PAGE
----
A Pocket Guide: Social Security Disability and Divorce

If you receive Social Security disability benefits and are divorced or in the process of divorce, the lines between what you do and don’t owe to your ex-spouse can be complicated and confusing. In reality, there are several factors that go into play when determining benefits for an ex-spouse, which is why Woodruff & Mathis has put together a quick reference guide to Social Security disability and divorce.

Social Security Disability and Divorce

There are certain conditions that need to be met for a divorced person to collect their former spouses’ Social Security disability benefits. These conditions include:

  • Marriage must have lasted more than 10 years
    Minimum age to collect is 62-years old
    Former spouse must be entitled to receive Social Security disability benefits
    Applicant cannot currently be married

If you are receiving Social Security disability benefits, there are a few ways your payments could be impacted by divorce.

Assuming there are no other facets to the situation, a divorced spouse will typically receive 50% of the amount of their disabled ex-partner’s monthly disability payments.

If there are other factors to the situation aside from simply divorce, this amount received can vary. For example, if your ex-spouse passes away or you have children that are under the age of 16-years old or disabled themselves, disability benefits look a bit different.

Survivor’s Benefits

An individual may be entitled to collect disability benefits on their ex-partner’s earnings record if he or she passes away or is deceased. This is referred to as “Survivor’s Benefits.” In order to be eligible, the following conditional requirements need to be met:

  • Marriage must have lasted for at least 10 years
    Surviving individual is more than 50-years old and disabled, or over 60-years old
    Surviving individual has not remarried
    Surviving individual is not eligible for their own Social Security disability payment larger than their ex-spouse’s payment amount
    Surviving individual is eligible for mother’s or father’s benefit

A surviving divorced spouse’s benefits vary between 75% and 100%, depending on the age of the living individual. An ex-spouse between age 60 and full retirement age, usually 66-67, will receive anywhere from 75-99% of benefits. An ex-spouse who is of or past full retirement age will receive 100% of benefits.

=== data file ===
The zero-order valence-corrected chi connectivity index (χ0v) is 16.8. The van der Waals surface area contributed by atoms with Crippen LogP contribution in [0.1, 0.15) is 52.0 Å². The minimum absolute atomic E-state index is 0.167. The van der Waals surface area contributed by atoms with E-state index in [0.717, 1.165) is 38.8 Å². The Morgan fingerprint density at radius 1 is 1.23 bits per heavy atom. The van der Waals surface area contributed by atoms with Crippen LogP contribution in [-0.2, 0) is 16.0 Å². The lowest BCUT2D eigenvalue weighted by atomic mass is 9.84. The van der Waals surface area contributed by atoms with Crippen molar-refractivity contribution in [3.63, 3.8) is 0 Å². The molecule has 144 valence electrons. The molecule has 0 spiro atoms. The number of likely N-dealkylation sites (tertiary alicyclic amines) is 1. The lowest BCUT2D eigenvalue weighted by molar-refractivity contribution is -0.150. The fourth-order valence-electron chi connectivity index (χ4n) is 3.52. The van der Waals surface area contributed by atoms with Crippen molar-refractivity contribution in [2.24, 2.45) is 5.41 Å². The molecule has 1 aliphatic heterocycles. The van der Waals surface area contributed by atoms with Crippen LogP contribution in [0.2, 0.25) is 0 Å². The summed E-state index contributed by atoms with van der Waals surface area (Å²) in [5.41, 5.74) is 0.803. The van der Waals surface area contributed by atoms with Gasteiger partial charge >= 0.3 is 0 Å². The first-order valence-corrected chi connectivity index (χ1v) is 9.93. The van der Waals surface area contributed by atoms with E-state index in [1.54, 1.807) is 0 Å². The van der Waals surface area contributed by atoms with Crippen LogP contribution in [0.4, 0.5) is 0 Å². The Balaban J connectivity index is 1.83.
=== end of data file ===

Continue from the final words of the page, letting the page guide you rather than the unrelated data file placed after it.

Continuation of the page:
As noted above, the amount of disability one is able to collect from their ex-partner also depends on what the childcare situation is like, called “Parental Benefits.”

Parental Benefits

Generally, a mother or father who is responsible for a minor or child with disabilities will receive 75% of their ex-spouse’s primary insurance amount if they are deceased, regardless of their age when death occurs.

If the divorced spouse is collecting parental benefits and their children are also simultaneously collecting disability, oftentimes the divorced spouse’s benefit will be reduced as it cannot be greater than the maximum family benefit amount. The maximum is typically 150% of the deceased partner’s monthly benefit payments. That said, if an ex-spouse is receiving benefits based on being over 60-years old or disabled, those are not counted towards the maximum family benefit.

Divorcing While Receiving Disability Benefits

If you are actively receiving any SSI benefits during your divorce, your payments may actually go up anyway. SSI payments are need-based and calculated on the number of available resources you have, which can include spousal income. That said, if you’re awarded alimony as part of your divorce, the Social Security Administration (SSA) considers this part of your countable income.

If you are getting a divorce or re-marrying, be sure to report these updates to the SSA so they are able to accurately calculate your disability benefits.

Key Takeaways of Social Security Disability and Divorce

  • A divorced spouse may be able to collect Social Security disability benefits from their ex-spouse, depending on eligibility
    If all conditional requirements are met, it’s possible for an ex-spouse to claim 50% of disability benefits from their former partner
    Assuming all conditional requirements are met, an ex-spouse can claim 100% of disability benefits if their ex passes away

Contact Attorneys at Woodruff & Mathis

With over 20 years of Social Security law experience, attorney Samuel Mathis understands how complicated the ins and outs of disability benefits can be. If you have questions regarding Maine Social Security disability and divorce, request an appointment with us at Woodruff & Mathis today.